Berkshire Hathaway Chairman and CEO Warren Buffett listens during a hearing before the Senate Finance Committee on Nov. 14, 2007.
Berkshire Hathaway Chairman and CEO Warren Buffett listens during a hearing before the Senate Finance Committee on Nov. 14, 2007. - 
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AMY SCOTT: That's right. Warren Buffett is at it again. Earlier this week we told you he'd bought a big stake in manufacturer Marmon Holdings from Chicago's Pritzker family.

Now the investing tycoon is launching a bond insurance business. The Berkshire Hathaway Assurance Corporation is expected to open in New York on Monday. The company will act as a safeguard for cities, counties and states. When they sell bonds to raise money for roads and schools they often buy insurance. It makes the bonds more attractive to investors. But the bond insurance business isn't exactly buzzing at the moment. Could Buffett's legendary timing be off? Marketplace's Nancy Marshall Genzer checks it out.

NANCY MARSHALL GENZER: When Warren Buffett does something, the rest of us usually say "Why didn't I think of that?" But this time he's entering tricky territory. Bond issuers buy insurance to get lower interest rates. But, interest rates have been quite low over the past five years or so, meaning many governments haven't bought bond insurance. So why does Buffett want to sell it now?

MARK VITNER: I think it's absolutely impeccable timing.

Mark Vitner is senior economist at Wachovia. He says the subprime mess is sending people scurrying back to the safety of bond insurance.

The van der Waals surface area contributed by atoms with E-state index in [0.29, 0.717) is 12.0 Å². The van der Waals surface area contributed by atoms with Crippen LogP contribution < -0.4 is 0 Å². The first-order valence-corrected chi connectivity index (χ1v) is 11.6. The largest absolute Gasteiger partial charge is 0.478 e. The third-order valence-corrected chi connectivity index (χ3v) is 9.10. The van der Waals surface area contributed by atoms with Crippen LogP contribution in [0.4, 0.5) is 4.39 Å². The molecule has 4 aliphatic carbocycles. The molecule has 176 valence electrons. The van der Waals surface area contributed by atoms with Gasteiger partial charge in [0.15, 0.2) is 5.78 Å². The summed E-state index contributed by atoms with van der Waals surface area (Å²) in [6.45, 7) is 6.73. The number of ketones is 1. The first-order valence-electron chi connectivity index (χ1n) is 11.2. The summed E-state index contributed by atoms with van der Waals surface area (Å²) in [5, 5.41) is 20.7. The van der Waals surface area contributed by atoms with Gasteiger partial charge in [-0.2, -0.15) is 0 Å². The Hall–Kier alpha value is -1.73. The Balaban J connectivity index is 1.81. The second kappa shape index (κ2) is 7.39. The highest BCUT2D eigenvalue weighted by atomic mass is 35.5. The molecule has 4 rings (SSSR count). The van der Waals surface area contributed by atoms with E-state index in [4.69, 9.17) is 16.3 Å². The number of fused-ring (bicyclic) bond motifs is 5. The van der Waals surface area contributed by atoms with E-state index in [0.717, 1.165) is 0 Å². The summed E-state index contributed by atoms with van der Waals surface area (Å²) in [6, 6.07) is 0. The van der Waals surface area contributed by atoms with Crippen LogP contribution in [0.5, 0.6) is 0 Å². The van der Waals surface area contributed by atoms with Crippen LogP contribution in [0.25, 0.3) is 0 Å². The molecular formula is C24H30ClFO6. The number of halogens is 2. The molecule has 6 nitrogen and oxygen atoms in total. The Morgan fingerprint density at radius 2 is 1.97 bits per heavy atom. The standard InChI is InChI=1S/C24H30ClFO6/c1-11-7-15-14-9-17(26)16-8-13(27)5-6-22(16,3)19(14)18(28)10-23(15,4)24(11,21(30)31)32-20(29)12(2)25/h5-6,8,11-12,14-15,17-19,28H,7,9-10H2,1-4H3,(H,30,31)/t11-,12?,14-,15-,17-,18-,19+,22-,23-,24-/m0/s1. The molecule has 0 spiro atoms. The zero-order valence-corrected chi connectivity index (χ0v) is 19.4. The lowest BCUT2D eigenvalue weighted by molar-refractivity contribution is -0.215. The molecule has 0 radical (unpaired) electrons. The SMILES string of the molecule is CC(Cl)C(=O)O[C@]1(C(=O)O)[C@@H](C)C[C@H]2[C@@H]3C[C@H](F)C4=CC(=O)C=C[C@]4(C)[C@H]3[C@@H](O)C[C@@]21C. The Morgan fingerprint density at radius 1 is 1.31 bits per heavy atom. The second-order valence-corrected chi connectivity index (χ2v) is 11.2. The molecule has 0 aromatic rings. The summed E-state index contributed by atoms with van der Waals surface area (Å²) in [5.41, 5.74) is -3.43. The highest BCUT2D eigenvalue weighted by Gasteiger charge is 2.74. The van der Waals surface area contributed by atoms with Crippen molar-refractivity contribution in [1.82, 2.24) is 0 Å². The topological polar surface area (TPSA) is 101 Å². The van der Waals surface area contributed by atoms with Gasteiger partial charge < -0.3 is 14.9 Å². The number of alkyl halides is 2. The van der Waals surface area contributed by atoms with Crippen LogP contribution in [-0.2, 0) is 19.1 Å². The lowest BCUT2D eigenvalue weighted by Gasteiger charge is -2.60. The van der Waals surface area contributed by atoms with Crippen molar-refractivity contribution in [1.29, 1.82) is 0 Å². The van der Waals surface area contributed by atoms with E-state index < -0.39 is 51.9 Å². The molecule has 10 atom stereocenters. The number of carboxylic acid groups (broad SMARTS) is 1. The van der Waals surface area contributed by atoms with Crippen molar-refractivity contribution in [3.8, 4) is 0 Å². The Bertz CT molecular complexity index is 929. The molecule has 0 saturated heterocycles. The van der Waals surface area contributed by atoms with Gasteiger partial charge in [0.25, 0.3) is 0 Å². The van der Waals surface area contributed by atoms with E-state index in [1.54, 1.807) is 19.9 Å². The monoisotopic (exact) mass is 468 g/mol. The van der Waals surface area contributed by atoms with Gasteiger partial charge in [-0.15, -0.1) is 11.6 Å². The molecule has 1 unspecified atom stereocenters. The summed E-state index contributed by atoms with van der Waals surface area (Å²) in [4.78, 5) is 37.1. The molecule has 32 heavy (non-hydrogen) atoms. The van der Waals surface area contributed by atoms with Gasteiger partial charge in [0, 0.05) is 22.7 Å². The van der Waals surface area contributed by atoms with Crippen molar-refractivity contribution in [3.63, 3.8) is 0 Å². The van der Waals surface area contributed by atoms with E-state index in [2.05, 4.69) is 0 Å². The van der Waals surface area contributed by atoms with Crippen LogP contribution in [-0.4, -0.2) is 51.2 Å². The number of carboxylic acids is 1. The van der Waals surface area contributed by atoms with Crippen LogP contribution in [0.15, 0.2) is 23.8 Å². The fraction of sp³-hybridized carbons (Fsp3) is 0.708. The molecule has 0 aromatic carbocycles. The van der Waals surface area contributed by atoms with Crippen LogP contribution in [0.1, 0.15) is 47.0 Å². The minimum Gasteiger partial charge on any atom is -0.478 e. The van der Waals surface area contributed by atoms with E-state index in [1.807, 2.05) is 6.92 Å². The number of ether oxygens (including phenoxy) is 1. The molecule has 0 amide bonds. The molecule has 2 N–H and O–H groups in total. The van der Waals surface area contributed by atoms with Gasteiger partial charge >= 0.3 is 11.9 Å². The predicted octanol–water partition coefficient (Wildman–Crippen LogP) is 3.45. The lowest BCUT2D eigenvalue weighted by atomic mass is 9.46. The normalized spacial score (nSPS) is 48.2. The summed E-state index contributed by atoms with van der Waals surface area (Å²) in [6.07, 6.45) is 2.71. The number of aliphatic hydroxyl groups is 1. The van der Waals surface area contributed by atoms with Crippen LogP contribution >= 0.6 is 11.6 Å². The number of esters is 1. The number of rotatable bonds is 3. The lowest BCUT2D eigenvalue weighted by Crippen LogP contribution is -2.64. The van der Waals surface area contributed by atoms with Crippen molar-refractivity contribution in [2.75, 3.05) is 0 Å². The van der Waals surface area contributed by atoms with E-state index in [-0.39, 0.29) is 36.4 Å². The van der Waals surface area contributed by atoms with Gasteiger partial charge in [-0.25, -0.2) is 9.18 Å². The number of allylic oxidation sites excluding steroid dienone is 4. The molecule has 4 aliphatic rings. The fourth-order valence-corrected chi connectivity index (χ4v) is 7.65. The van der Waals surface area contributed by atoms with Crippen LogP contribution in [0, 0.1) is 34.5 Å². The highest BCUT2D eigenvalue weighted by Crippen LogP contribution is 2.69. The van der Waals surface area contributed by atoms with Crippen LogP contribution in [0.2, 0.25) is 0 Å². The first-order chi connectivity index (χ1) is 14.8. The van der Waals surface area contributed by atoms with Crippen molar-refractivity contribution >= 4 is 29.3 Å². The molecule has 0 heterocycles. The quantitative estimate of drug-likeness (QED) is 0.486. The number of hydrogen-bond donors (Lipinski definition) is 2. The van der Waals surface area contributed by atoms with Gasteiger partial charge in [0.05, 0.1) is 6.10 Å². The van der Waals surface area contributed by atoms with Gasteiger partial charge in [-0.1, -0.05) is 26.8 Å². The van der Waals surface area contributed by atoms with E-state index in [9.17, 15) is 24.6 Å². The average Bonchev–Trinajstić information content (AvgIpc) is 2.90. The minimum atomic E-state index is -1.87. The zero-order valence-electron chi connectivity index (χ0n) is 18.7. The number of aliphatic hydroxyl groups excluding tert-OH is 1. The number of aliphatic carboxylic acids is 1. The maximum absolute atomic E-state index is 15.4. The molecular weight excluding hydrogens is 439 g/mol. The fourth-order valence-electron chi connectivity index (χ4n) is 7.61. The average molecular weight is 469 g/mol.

VITNER: I think people are paying a lot more attention to the risk and returns on various investments and so we will probably see an increase in demand for it in coming years, particularly with the economy slowing.

That's good news for the entire bond insurance business. But Buffett has an edge over his competitors. Many of them are tainted, because they dabbled in slippery subprime investments. So is this a case of Buffett the bottom feeder?

BILL BERGMAN: A bottom feeder is one way to put it, for sure.

Bill Bergman is an equity analyst with Morningstar.

BERGMAN: But I think another way to put it is here's something willing to provide value when very few other people are as willing or as able to do so.

Buffett-backed bonds won't come cheap. Buffett told the Wall Street Journal he'll charge more than his competitors. He doesn't want people to think they can borrow unlimited amounts of money, just because he's insuring them.

In Washington, I'm Nancy Marshall Genzer for Marketplace.

SCOTT: Buffett didn't stop with bond insurance. There's also word he's buying the reinsurance unit of financial giant ING. The price tag there: About $435 million.